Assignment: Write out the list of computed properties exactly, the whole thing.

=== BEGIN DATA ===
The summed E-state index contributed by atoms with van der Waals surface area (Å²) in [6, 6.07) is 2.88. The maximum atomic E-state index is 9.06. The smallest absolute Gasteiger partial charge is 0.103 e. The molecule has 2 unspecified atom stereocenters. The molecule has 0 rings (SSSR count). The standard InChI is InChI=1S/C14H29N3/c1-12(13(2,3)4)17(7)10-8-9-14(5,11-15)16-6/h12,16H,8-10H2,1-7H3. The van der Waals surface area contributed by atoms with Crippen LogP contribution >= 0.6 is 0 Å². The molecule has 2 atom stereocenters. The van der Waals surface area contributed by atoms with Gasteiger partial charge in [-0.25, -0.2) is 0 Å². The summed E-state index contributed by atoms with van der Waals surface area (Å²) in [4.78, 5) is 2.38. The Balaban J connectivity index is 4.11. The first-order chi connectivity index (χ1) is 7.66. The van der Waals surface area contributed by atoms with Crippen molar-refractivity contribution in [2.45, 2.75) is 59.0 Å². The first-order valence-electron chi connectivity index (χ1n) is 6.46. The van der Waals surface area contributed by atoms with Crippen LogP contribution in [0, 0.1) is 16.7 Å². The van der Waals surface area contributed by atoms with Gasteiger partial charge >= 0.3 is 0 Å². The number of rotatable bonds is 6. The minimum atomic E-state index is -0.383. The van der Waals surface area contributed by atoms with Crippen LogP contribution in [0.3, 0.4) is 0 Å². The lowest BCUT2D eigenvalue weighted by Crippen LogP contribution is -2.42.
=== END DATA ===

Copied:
The summed E-state index contributed by atoms with van der Waals surface area (Å²) in [6, 6.07) is 2.88. The maximum atomic E-state index is 9.06. The smallest absolute Gasteiger partial charge is 0.103 e. The molecule has 2 unspecified atom stereocenters. The molecule has 0 rings (SSSR count). The standard InChI is InChI=1S/C14H29N3/c1-12(13(2,3)4)17(7)10-8-9-14(5,11-15)16-6/h12,16H,8-10H2,1-7H3. The van der Waals surface area contributed by atoms with Crippen LogP contribution >= 0.6 is 0 Å². The molecule has 2 atom stereocenters. The van der Waals surface area contributed by atoms with Gasteiger partial charge in [-0.25, -0.2) is 0 Å². The summed E-state index contributed by atoms with van der Waals surface area (Å²) in [4.78, 5) is 2.38. The Balaban J connectivity index is 4.11. The first-order chi connectivity index (χ1) is 7.66. The van der Waals surface area contributed by atoms with Crippen molar-refractivity contribution in [2.45, 2.75) is 59.0 Å². The first-order valence-electron chi connectivity index (χ1n) is 6.46. The van der Waals surface area contributed by atoms with Crippen LogP contribution in [0, 0.1) is 16.7 Å². The van der Waals surface area contributed by atoms with Gasteiger partial charge >= 0.3 is 0 Å². The number of rotatable bonds is 6. The minimum atomic E-state index is -0.383. The van der Waals surface area contributed by atoms with Crippen LogP contribution in [0.3, 0.4) is 0 Å². The lowest BCUT2D eigenvalue weighted by Crippen LogP contribution is -2.42.